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Date(s) - 11/18/18
1:00 pm - 2:00 pm

Politics and Prose Bookstore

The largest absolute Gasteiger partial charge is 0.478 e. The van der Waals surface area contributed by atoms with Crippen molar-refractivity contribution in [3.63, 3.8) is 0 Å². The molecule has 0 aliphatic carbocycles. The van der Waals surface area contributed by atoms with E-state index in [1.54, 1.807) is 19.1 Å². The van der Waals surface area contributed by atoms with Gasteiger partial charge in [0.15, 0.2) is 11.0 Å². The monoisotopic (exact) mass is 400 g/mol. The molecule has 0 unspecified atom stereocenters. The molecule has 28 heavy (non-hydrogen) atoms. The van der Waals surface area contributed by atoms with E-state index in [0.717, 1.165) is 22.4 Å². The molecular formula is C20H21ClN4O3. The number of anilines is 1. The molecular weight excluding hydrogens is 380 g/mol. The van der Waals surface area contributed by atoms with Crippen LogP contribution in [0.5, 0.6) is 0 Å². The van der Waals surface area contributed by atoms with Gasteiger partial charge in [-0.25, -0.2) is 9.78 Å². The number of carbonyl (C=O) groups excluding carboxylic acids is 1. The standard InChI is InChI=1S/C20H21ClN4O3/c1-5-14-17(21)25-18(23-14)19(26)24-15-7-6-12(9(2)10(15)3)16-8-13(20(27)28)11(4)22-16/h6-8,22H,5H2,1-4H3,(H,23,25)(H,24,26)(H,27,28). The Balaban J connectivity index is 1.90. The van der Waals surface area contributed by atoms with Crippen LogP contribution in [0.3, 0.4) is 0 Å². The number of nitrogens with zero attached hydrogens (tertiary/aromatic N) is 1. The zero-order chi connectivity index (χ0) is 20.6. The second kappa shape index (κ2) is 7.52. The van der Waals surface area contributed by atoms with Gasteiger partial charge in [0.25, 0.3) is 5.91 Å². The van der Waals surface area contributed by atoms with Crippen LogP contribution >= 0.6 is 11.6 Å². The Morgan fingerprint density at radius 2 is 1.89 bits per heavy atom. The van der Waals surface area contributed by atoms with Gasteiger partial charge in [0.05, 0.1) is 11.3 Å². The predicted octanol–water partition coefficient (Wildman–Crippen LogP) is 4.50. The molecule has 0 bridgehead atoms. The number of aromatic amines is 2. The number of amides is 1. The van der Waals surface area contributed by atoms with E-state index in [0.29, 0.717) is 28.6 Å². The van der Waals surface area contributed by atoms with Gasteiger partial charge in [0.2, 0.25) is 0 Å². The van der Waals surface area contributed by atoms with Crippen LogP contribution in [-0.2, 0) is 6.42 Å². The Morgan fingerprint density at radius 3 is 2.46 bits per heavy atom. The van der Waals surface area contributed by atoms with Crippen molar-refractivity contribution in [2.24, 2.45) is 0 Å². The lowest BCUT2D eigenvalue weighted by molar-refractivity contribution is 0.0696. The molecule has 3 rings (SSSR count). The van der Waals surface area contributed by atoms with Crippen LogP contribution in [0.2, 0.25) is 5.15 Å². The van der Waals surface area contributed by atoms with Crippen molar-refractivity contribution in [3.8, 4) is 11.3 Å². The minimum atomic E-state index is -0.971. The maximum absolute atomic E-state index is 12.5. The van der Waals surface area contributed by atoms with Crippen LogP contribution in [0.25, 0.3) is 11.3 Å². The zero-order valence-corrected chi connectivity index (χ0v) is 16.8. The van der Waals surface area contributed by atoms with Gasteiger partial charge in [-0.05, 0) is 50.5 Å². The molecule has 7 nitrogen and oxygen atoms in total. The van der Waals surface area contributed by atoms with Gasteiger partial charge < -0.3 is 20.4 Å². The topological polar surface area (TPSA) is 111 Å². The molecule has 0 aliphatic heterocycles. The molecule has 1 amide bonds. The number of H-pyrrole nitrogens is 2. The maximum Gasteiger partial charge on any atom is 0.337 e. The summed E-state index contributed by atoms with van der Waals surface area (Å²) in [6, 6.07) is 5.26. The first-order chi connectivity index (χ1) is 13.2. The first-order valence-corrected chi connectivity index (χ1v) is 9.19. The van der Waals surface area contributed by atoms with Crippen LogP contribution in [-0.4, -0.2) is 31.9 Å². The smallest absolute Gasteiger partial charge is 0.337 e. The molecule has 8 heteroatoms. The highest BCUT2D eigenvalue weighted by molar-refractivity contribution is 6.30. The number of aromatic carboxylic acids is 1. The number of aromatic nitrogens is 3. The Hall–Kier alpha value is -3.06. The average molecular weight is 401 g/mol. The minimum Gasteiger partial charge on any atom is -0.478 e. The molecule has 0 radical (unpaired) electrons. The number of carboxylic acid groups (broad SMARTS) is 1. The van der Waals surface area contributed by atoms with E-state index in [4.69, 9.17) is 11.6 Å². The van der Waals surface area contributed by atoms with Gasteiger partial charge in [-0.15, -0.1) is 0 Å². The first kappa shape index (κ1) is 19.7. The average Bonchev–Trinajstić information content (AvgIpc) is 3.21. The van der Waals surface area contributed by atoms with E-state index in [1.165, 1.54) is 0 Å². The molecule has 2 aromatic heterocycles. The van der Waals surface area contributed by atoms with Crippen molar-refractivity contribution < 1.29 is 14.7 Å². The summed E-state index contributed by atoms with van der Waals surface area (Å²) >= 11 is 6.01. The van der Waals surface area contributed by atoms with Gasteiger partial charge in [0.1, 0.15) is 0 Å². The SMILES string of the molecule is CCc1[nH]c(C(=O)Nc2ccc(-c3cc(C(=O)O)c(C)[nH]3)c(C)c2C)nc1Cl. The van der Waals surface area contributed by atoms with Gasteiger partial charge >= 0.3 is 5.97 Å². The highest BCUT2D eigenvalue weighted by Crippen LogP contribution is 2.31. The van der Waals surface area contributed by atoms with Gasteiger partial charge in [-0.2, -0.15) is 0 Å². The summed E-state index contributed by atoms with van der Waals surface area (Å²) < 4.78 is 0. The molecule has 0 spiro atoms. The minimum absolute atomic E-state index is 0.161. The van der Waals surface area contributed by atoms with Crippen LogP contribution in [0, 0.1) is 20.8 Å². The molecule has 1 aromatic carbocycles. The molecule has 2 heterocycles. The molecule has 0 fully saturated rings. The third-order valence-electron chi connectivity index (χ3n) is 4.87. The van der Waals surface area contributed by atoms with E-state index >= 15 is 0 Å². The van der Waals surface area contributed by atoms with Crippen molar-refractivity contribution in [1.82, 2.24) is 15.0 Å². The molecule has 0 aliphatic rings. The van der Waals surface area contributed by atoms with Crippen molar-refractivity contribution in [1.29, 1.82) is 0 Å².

When Madeline Pollard sued William Campbell Preston Breckinridge for breach of promise in 1894, there was no #MeToo; she was standing alone against a patriarchal society with radically different ideas about men’s and women’s sexual morality. Pollard had met Breckinridge, a five-term Kentucky congressman, in 1884. She was 17; he was 47 and married. When his wife died in 1892, he promised to marry Pollard, setting the date for December 1893. Instead, without telling her, he suddenly married his cousin. Rather than simply disappearing as she was supposed to, Pollard sued him, though a court case meant public humiliation. When Pollard won, however, it was the formerly powerful Breckinridge who suffered the shame. Drawing on newspaper articles, personal journals, previously unpublished autobiographies, and letters, Miller vividly recreates this groundbreaking case.